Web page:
As the difference in resistance to B16 growth between Pdcd1−/− and Lag3−/−Pdcd1−/− mice seemed small, we evaluated tumor B16 and MC38 growth at different doses. At the higher B16 dose (5 × 105 cells per mouse), wild-type and Lag3−/− mice show uncontrolled tumor growth and lethality with an average survival time of less than 20 days (Fig. 5A and Supplementary Fig. S10). Lag3−/−Pdcd1−/− mice (80%) eliminated tumors compared with only 40% of Pdcd1−/− mice; however, B16 survivors did not display autoimmune vitiligo as is often seen with this model (46). We also investigated growth of subcutaneously implanted MC38 adenocarcinoma cells at 2 different doses. Whereas MC38 growth and survival were comparable in Lag3−/−Pdcd1−/− and Pdcd1−/− mice when a low dose (2 × 105 cells per mouse) was used (70% vs. 71%, respectively; Fig. 5B and Supplementary Fig. S10), Lag3−/−Pdcd1−/− mice were clearly more effective at preventing high-dose (5 × 105 cells per mouse) MC38 tumor growth and ensuring survival (83% vs. 38%, respectively; Fig. 5C and Supplementary Fig. S10). Phenotypic analysis revealed enhanced IFN-γ expression by Lag3−/−Pdcd1−/− CD4+ and CD8+ T cells in tumor DLNs compared with wild-type and Lag3−/− mice, and NDLNs from all groups (Fig. 6). These data suggest that combined loss of LAG-3 and PD-1 limits tumor-mediated tolerization and enhances tumor-specific immunity and resistance to tumor growth.
To further investigate the killing efficacy of Lag3−/−Pdcd1−/− T cells in vivo in the presence of an established tumor, clonotypic CL4 CD8+ T cells were transferred into ProTRAMP male mice, which develop prostate cancer driven by the probasin promoter and express hemagglutinin. After vaccination with hemagglutinin-expressing Vaccinia virus, Lag3−/−Pdcd1−/− recipients showed significantly increased killing ability in comparison with the wild type, and slightly increased killing efficiency in comparison with Pdcd1−/− single knockouts (Supplementary Fig. S11). These data support the conclusion that Lag3−/−Pdcd1−/− CD8+ T cells are less susceptible to tumor-induced tolerance than wild-type cells. Taken together, these data clearly show that Lag3−/−Pdcd1−/− mice are more capable of resisting high-dose tumor growth than Pdcd1−/− and wild-type mice.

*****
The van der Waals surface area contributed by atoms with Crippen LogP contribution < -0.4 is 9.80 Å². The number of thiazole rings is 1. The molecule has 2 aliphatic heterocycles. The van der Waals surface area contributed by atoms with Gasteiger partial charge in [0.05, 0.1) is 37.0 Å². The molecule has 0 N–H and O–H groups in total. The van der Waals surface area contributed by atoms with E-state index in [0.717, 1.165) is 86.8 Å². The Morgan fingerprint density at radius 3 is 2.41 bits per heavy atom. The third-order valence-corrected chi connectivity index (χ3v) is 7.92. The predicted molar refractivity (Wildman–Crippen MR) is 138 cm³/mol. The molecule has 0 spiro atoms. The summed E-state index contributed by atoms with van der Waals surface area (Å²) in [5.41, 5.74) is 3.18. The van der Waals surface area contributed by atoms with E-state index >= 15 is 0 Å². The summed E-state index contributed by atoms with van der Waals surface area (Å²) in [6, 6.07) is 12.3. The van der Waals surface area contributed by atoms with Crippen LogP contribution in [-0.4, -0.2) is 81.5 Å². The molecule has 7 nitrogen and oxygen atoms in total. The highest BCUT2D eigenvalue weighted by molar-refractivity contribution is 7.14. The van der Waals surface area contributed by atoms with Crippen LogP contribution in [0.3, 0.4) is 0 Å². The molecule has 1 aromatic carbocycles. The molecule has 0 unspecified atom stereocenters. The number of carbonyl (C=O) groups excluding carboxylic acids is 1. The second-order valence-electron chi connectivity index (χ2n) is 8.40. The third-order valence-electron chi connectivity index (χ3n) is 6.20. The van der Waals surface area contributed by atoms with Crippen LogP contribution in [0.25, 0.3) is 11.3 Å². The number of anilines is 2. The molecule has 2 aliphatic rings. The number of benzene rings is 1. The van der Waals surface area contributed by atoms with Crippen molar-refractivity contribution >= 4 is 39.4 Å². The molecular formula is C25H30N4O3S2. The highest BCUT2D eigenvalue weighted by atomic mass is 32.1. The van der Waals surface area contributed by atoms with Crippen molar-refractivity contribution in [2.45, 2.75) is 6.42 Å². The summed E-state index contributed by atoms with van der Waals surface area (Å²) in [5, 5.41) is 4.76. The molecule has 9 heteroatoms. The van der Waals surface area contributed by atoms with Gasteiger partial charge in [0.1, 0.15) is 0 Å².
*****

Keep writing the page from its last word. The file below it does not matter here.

The data presented here illustrate clear synergy between the inhibitory receptors LAG-3 and PD-1 in controlling immune homeostasis, preventing autoimmunity, and enforcing tumor-induced tolerance. First, we show coexpression of LAG-3 and PD-1 on tumor-infiltrating lymphocytes. Second, we show that dual blockade of these receptors leads to decreased tumor growth and enhanced antitumor immunity. Importantly, dual antibody–treated mice show more robust immune responses than either single-treated group. Third, analysis of mutant mice revealed a cooperative requirement for LAG-3 and PD-1 in maintaining immune homeostasis. Consistent with our observations following antibody-mediated blockade of LAG-3 and PD-1, Lag3−/−Pdcd1−/− mice prevented growth of high-dose B16 and MC38 tumors and ensured survival while single knockout controls and wild-type mice succumbed to disease. Taken together, these data reveal an unappreciated synergistic cooperation between LAG-3 and PD-1 in limiting tumor growth.